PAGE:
Centre for Studies on Inclusive Education

supporting inclusion, challenging exclusion

inclusive education and international human rights instruments

Children’s right to inclusive education is widely recognised in international human rights law. All relevant international human rights instruments recognise the right to education without discrimination on any grounds, including gender, disability, ethnic background, and other aspects of identity.

The most widely ratified human rights instrument worldwide is the UN Convention on the Rights of the Child, which is increasingly taken as setting the standards for all issues relating to children. The most recently adopted instrument is the UN Convention on the Rights of Persons with Disabilities, which explicitly states that education for disabled children should be inclusive. These and other key treaties supporting children’s right to inclusive education are binding on the states which have ratified them.

Key conventions

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Implementation of key conventions

Implementation of these treaties is overseen by the treaty monitoring bodies. For example, in 2008 the Committee on the Rights of the Child examined the UK Government’s third/fourth report on its implementation of the UN Convention on the Rights of the Child and made the following comment and recommendation concerning education (CRC/C/GBR/CO/4, paras. 66 and 67):

The Committee notes with appreciation the numerous efforts of the State party in the sphere of education, in order to guarantee the objectives set out in the Convention. However, it is concerned that significant inequalities persist with regard to school achievement of children living with their parents in economic hardship. Several groups of children have problems being enrolled in school or continuing or reentering education, either in regular schools or alternative educational facilities, and cannot fully enjoy their right to education, notably children with disabilities, children of Travellers, Roma children, asylum-seeking children, dropouts and non-attendees for different reasons (sickness, family obligations etc.), and teenage mothers. Furthermore, the Committee is concerned that:.

  1. participation of children in all aspects of schooling is inadequate, since children have very few consultation rights, in particular they have no right to appeal their exclusion or to appeal the decisions of a special educational needs tribunal;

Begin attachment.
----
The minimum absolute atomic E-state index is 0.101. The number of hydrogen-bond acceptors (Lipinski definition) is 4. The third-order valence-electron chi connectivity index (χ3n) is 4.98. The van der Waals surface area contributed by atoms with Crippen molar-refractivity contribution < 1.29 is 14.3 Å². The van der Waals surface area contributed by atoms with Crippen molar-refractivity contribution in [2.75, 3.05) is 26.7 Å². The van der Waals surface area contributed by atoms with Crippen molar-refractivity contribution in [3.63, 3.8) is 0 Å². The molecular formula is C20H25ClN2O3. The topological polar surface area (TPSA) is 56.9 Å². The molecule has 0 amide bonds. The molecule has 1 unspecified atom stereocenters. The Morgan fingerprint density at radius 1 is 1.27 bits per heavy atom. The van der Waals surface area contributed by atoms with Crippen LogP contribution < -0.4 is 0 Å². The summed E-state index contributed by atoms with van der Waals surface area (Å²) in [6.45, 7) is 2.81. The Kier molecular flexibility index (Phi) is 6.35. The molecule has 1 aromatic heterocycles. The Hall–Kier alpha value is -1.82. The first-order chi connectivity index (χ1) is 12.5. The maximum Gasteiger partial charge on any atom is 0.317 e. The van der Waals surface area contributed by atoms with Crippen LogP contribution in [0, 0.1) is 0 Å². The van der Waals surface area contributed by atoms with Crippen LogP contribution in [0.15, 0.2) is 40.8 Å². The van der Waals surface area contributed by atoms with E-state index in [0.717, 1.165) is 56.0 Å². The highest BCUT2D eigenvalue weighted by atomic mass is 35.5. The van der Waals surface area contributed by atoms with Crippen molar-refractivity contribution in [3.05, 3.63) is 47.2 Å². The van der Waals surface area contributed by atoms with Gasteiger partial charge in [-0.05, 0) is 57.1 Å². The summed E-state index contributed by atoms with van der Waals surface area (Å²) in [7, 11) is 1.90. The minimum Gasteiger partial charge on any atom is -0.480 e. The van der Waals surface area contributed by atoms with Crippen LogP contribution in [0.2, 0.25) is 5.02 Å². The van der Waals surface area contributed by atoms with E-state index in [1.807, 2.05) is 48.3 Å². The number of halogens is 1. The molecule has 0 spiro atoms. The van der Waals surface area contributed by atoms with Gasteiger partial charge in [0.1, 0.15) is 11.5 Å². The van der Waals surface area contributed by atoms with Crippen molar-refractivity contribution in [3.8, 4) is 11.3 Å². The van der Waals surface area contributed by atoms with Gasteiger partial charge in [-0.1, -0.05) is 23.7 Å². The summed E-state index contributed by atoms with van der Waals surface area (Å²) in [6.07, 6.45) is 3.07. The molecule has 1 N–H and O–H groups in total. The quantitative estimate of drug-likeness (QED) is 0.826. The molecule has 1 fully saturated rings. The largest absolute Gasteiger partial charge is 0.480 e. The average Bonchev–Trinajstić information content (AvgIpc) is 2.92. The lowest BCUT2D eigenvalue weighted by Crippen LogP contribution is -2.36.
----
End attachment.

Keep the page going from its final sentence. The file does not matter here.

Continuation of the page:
2. the right to complain regarding educational provisions is restricted to parents, which represent a problem especially for looked after children for whom local authorities have, though mostly do not use, parental authority;
  3. bullying is a serious and widespread problem, which may hinder children’s attendance at school and successful learning;
  4. the number of permanent and temporary school exclusions is still high and affects in particular children from groups which in general are low on school achievement;
  5. the problem of segregation of education is still present in Northern Ireland;
  6. despite the Committee’s previous concluding observations, academic selection at the age of 11 continues in Northern Ireland.

The Committee recommends that the State party:

  1. continue and strengthen its efforts to reduce the effects of the social background of children on their achievement in school;
  2. invest considerable additional resources in order to ensure the right of all children to a truly inclusive education which ensures the full enjoyment to children from all disadvantaged, marginalized and school-distant groups;
  3. ensure that all children out of school get alternative quality education;
  4. use the disciplinary measure of permanent or temporary exclusion as a means of last resort only, reduce the number of exclusions and get social workers and educational psychologists in school in order to help children in conflict with school;